in the city yesterday afternoon for
a few hours. Mr. Busche has just
removed from his farm to that of his
father, J. H, Busche. where he ex
pects to remain for next season.
Glen Scott, who has been enjey
;ng a short visit here with the Mc-M'ikc-n
family in this city deparic:
this i Hcrnoon for Omaha where he
will ;jm his wife said where they
wi'l f.ijoy a short visit before re
turnl' g tc their '-.me at Kimball,
You will eniov reading Harold
Bell Wright's new book, "The Rec
reation of Brian Kent." Get one
now, at the Journal office.
The money you spend in a con
sistent newspaper advertising cam
paign will come back to you trippled
in a very short time. '
Vejvoda's Old Stand
MOTIVES OF STRIK
ING STEEL WORKERS
LABOR FEDERATION HEAD DE
CLARES THEY WANT RIGHT
TO BE HEARD.
Asserts That Foster Is No Longer
a Believer in
Washington, D. C, Sept. 2C. The
issue in the nation-wide steel strike
was defined today by Samuel Gom
pers, president of the American Fed
eration of Labor, as recognition of
the rights of employes "to be heard,
to organize and to have some voice
in determining conditions under
vrhich they labor."
Appearing as labor's second wit
ness in the senate labor committee's
investigation of the steel strike,
President Gompers drew from his
experiences as chairman of the first
committee to organize the steel in
dustry and traced the history of or
ganized labor's efforts to unoinize
the workers. When he finished, the
committee adjourned until next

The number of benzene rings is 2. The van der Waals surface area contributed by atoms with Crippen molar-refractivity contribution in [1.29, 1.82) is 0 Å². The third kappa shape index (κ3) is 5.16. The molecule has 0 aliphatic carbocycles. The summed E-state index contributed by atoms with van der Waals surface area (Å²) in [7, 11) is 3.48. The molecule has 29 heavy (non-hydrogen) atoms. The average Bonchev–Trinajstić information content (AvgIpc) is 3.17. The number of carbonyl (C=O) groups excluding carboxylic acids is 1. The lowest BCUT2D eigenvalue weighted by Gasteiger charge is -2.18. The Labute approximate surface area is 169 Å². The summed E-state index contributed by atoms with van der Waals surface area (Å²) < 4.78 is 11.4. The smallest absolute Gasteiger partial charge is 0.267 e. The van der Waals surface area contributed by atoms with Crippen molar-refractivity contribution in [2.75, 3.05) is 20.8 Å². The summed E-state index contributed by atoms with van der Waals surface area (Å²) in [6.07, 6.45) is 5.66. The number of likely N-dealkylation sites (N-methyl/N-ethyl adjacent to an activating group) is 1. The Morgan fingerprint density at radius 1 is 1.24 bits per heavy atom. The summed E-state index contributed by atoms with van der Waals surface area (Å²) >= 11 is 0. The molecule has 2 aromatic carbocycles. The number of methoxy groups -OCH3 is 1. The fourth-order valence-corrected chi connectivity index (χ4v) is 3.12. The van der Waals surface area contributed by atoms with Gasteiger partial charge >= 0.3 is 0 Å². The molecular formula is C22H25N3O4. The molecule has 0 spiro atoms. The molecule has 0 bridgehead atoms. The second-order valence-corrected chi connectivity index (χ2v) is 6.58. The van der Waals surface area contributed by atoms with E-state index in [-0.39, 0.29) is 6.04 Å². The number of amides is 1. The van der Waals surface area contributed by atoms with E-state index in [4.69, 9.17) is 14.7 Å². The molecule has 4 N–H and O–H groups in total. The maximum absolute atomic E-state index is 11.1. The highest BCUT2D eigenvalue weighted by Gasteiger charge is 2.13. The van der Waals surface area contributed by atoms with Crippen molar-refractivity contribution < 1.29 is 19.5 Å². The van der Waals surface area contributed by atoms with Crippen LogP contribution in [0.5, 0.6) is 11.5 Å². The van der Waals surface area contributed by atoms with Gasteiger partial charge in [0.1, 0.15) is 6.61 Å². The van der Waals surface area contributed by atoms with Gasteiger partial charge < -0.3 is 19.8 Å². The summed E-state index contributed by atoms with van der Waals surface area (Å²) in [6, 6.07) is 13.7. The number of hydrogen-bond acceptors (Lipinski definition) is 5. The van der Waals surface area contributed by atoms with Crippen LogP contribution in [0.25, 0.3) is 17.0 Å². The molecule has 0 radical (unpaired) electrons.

Wednesday, at which time Judge
Gary, chairman of the United States
Steel corporation, has promised to
President Gompers condemned un
sparingly civic authorities in the
western Pennsylvania steel centers
and repeated many of the charges
made before the committee yester
day by John Fitzpatrick, chairman
of the strikers' committee.
Says Gary Responsible.
"Whatever helps the corporation
against the workers, that the author
ities of Pennsylvania will be found
doing," Gompers said at one point.
Full responsibility for the strike he
laid at the door of Judge Gary, who
could have stopped it. he said, by
granting a conference to the strike
Counter charges against the steel
workers, involving the revolutionary
radicalism of William Z. Foster,
strike committee secretary, in par
ticular, were met by Gompers with
the assertion that Foster no longer
was a syndicalist or a believer in
There were, several interludes.
once when Senator Phipps, repub
lican, of Colorado, read statements
of President Wilson in 1909. to the
effect that he was "a fierce partisan
of the open shop." which brought a
quick assertion from Gompers that
President Wilson does not hold with
what Dr. Wilson then said.
Try to Tie Men to Jobs.
Sen. Sterling, republican. South
Iiakota. at another point read some
steel company statistics, in reference
to greatly increased pay of work
men during the recent years and ef
forts made by the company to place
its stock among employes. In re
ply, the labor chief said that the
company had increased its earnings
400 per cent while increasing work
men's pay 100 per cent and that its
stock selling enterprises were "at
tempts to tie the men to the jobs."
"What we want is the right to
have workers represented before
their employers," he went on, "rep
resented by counsel of ability, of
courage and intelligence that can.
cope with the power of the corpor
ation chiefs and can fitly set forth
the evils and injustices of plant and
mill life. This war was fought
against autocracy and won againt
autocracy, whether autocracy of
militarism or autocracy of industry.
The day is past when an employer,
no matter how great, can declare
himself master of all he surveys."
"Have Harvest To Reap Now."
"It has been said that, most of the
men taking part in this strike are